Judges have guidelines on bonds
May 14, 2020
I hear the complaints and I'm sure judges hear the same complaints. I look at some, not all, social media complaints. The complaint is why can a person being charged with drug trafficking get a $1 million bond and a person accused of sexually abusing a child or possessing child pornography charges get a $500,000 bond.
I attended a bond hearing Tuesday where Richard James Rabon of East Brewton, charged with five counts of possession of child pornography was given a $500,000 bond by District Judge Eric Coale. The arrest warrants claim they found nude or semi-nude photos of girls as young as 8-years old on his telephone. The warrants also claim there was a video of an adult male having sexual intercourse with a girl believed to be 10-years old.
In the Feb. 27 edition of the Tri-City Ledger we had a story about Flomaton resident Stanley Dean Smith given a $500,000 bond by Judge Coale when Smith was accused of sexual abuse of a 7-year old girl.
In the March 12 edition of the Tri-City Ledger we had a story about Brandon Pugh of Brewton who was accused of sodomizing a child 4 or 5 years old and Pugh was given a $500,000 bond.
But in the May 7 edition of the Tri-City Ledger, we had a story about Jessica Danielle Griffis, who was charged with trafficking methamphetamine and she received a $1 million bond.
Makes you wonder doesn't it?
You've probably read such stories in this newspaper where the district attorney's office requests a very high bond and Judge Coale cuts it in half.
Bottom line is both are doing their job.
The state of Alabama, like other states, has bond guidelines. Now we can argue whether an accused child molester should get a lower bond than a drug trafficker, but judges must follow the law and the guidelines set by the Alabama Supreme Court.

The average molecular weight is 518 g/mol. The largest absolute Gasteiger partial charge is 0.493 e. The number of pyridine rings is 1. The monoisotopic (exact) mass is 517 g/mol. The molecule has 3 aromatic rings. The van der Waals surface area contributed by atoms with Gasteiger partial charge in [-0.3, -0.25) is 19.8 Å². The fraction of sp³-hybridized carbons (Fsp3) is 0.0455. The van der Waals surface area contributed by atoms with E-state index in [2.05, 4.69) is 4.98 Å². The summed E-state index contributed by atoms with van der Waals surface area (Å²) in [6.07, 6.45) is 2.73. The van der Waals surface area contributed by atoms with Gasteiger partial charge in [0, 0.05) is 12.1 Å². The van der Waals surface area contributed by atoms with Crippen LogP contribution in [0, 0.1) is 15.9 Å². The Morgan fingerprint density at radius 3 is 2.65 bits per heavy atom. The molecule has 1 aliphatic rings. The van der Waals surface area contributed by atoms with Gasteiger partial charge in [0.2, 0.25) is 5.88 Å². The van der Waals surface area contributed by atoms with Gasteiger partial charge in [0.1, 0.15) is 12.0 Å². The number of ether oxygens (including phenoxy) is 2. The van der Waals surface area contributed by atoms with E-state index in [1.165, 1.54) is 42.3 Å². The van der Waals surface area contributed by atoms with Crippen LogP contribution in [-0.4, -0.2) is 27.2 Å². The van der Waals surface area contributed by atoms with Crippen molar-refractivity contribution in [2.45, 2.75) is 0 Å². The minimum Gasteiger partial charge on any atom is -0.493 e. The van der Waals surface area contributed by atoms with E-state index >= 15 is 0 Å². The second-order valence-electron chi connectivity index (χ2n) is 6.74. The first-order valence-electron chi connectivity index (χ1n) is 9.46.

Trafficking allows for a $1 million bond, sexual abuse of a child (under most circumstances) and possession of child pornography doesn't.
My guess is if you took a poll, the overwhelming majority of people would rather have people accused of molesting a child held without bond or taken out in front of the courthouse and hung.
The worst thing that could happen would be Judge Coale overstepping his legal boundaries and putting excessive bonds or no bonds on those accused of molesting a child or possessing child pornography. A first-year law student could get the bond reduced at a hearing. That simply costs the taxpayers more money.
I reached out to Escambia County's Presiding Circuit Judge Dave Jordan, who served as our district judge for 11 and a half years from 2003 to 2014. He's been in Judge Coale's shoes.
He told me a lot of what I already know, but he said everybody is entitled to a bond, unless the charge is capital murder.
He said judges can't use bonds as punishment because their only purpose is to make sure people will show up for court.
“People are still presumed innocent until proven guilty,” Judge Jordan told me. “People coming to a bond hearing are still presumed not guilty.”
Judge Jordan said when he was setting bonds as a district judge he looked at a lot of factors that included the rules handed down by the Supreme Court.
“You look at their previous history that includes their history of showing up to court,” Jordan said. “You look at whether the person is a threat if they are let out of jail. I considered that.”
But he said the bottom line is that judges must follow the constitution that says people have a right to a fair and reasonable bond.
He did add that the bond schedule for trafficking drugs allows for a $1.5 million bond.
When Judge Coale or any district judge before or after him sets a bond, rest assured they are setting those bonds under mandated guidelines. Judges take an oath of office to uphold the constitution and the law. From my view we have good judges that do that, even though some of their decisions may make their stomachs hurt.